My guess, and it’s not much of a stretch, is that your open-ness, or lack thereof, is based on past experiences. I mean, on a certain level, everything is based on past experiences. We do something new and a new neural pathway is created, a new thin veil of saṃskāra (“mental impression”) is lowered over us. We do that same thing again and we start to hardwire that new neural pathway, the veil becomes more opaque. Over time, our behaviors and reactions become so hardwired, that our saṃskāras becoming vāsanās (“dwellings”) and we believe that our habits are innate or instinctive – when, in fact, they are conditioned.

This is true when things seem to randomly and luckily fall into place. This is also true when are not so fortunate or blessed; when things don’t seem to easily fall into place or when we don’t “randomly” get what we didn’t know we needed. And our physical-mental-emotional response to the so-called “happy accidents” is just as conditioned as our physical-mental-emotional response to things not going our way. We are as much like Pavlov’s dogs as we are like the one-eyed mule observed by the Princes of Serendip. To do something other than salivate at the appearance of certain objects and/or to eat on the other side of the road is “impossible.” But, little changes in the conditioning changes the outcome.

Also, remember that ad about “impossible….”

“Impossible is just a big word thrown around by small men who find it easier to live in the world they’ve been given than to explore the power they have to change it. Impossible is not a fact. It’s an opinion.  Impossible is not a declaration. It’s a dare. Impossible is potential. Impossible is temporary.

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Impossible is nothing.”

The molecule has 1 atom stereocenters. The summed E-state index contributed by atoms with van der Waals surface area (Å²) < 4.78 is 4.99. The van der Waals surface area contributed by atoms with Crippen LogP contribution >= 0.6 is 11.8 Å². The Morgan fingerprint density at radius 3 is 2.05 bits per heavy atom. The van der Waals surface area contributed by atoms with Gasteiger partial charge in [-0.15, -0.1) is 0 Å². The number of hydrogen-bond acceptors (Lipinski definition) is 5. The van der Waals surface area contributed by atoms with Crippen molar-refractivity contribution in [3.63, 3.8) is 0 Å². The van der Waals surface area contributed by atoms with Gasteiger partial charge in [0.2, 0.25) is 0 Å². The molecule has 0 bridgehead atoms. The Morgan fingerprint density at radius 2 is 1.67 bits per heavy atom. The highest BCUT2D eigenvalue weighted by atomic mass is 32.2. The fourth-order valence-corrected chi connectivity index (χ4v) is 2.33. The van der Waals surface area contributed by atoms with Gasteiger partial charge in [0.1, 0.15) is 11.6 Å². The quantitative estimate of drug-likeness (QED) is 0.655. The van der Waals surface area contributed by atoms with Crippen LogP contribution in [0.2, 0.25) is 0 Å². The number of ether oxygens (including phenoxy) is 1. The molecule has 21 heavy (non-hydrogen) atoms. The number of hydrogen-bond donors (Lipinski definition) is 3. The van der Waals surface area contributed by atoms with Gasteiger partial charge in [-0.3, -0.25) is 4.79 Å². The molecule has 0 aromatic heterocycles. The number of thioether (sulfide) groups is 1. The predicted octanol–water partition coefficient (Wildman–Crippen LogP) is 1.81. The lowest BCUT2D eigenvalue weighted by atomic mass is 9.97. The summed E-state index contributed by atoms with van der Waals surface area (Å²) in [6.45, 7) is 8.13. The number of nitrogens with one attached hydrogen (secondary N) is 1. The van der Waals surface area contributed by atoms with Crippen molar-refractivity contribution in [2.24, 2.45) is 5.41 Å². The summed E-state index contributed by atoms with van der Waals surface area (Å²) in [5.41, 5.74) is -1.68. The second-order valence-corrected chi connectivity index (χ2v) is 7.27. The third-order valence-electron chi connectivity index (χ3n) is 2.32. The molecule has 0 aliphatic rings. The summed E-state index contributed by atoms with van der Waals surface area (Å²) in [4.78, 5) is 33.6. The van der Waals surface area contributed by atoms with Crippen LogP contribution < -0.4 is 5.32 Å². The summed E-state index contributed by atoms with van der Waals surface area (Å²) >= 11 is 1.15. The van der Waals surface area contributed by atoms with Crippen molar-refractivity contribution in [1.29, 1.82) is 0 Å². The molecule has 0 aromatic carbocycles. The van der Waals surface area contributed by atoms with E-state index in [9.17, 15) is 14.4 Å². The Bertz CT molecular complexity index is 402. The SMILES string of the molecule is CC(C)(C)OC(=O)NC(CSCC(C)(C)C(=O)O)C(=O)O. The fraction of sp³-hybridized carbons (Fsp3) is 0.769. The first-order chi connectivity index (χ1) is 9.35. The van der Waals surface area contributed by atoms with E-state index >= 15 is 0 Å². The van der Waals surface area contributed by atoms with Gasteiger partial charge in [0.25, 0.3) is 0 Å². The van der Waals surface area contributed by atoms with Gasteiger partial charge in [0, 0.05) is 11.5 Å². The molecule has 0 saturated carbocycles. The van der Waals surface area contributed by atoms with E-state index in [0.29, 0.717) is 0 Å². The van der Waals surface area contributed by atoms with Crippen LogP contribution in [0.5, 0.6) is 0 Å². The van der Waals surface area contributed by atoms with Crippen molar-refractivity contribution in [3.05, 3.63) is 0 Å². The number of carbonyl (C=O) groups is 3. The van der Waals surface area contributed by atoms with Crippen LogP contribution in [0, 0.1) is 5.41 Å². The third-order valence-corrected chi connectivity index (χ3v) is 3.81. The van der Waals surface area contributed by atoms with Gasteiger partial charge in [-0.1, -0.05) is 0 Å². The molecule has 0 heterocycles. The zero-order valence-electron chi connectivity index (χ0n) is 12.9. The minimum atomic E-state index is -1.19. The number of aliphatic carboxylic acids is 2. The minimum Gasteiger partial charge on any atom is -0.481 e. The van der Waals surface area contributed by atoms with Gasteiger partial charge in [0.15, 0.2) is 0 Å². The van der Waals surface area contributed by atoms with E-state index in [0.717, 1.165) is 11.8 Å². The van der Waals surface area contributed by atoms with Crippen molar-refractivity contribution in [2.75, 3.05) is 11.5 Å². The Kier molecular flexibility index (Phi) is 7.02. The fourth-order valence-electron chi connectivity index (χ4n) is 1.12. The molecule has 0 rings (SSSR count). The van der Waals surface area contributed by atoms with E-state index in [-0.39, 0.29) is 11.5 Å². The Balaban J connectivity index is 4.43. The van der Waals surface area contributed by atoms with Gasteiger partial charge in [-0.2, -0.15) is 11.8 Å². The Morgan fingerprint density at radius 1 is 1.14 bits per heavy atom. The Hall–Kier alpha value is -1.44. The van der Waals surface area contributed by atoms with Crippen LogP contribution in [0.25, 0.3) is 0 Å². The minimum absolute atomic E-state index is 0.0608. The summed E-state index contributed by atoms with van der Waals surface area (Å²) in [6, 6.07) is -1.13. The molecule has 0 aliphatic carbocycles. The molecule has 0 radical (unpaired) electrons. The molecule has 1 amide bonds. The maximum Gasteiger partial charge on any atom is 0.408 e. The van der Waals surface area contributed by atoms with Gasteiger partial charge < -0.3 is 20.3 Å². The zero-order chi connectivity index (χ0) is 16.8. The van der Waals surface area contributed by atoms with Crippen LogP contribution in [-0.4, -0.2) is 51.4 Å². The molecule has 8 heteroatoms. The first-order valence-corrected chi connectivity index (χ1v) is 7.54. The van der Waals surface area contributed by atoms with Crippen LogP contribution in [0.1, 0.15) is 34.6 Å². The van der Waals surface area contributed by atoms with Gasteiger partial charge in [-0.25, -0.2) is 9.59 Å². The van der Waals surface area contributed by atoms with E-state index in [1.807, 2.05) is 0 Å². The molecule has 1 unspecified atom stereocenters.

– quoted from a 2004 Adidas ad campaign written by Aimee Lehto (with final tag line credited to Boyd Croyner), often attributed to Muhammad Ali

Sunday’s practice revolved around two stories related to January 23rd and January 24th. They are lessons on doing (rather than not doing) and opportunities for a little svādhyāya (“self-study’). One of the stories was about an “impossible” person who had to deal with unexpected tragedy and “ridiculously inconvenient” situations and expectations. The other was the story of a person, some might consider impossible, who had to deal with an unexpected, ridiculously inconvenient, unplayable piano. As I’ll explain a little (a little later), I encountered both stories serendipitously, but there was also a little bit of synchronicity related to the second story. 

Again, I’ll get to the backstory a bit later. For now, consider that the habitual conditioning I mentioned above also applies to our expectations of ourselves and of others. So, when we tell ourselves and/or someone else that something is impossible, it is partially because we have not been conditioned to believe that the thing in question is possible. We haven’t seen any evidence that something can be done and, quite the contrary, maybe we have seen someone else “fail” in their endeavors in the same area. Maybe we ourselves haven’t succeeded… yet; and, therefore have decided to give up. 

But, what happens if we don’t give up? What happens if we give our all and then let go of our expectations? What happens if we plan to trust the possibilities and focus on doing what we are able to do, in the present moment?

A version of the January 23rd story was originally posted in 2021. Click here for that philosophical post in it’s entirety.

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“From a practical standpoint then, svadyaya is the process of employing the power of discernment and maintaining a constant awareness of who we are, what we are trying to become, and how the objective world can help us accomplish our goal.”

 

– commentary on Yoga Sūtra 2.1 from The Practice of the Yoga Sūtra: Sadhana Pada by Pandit Rajmani Tigunait, PhD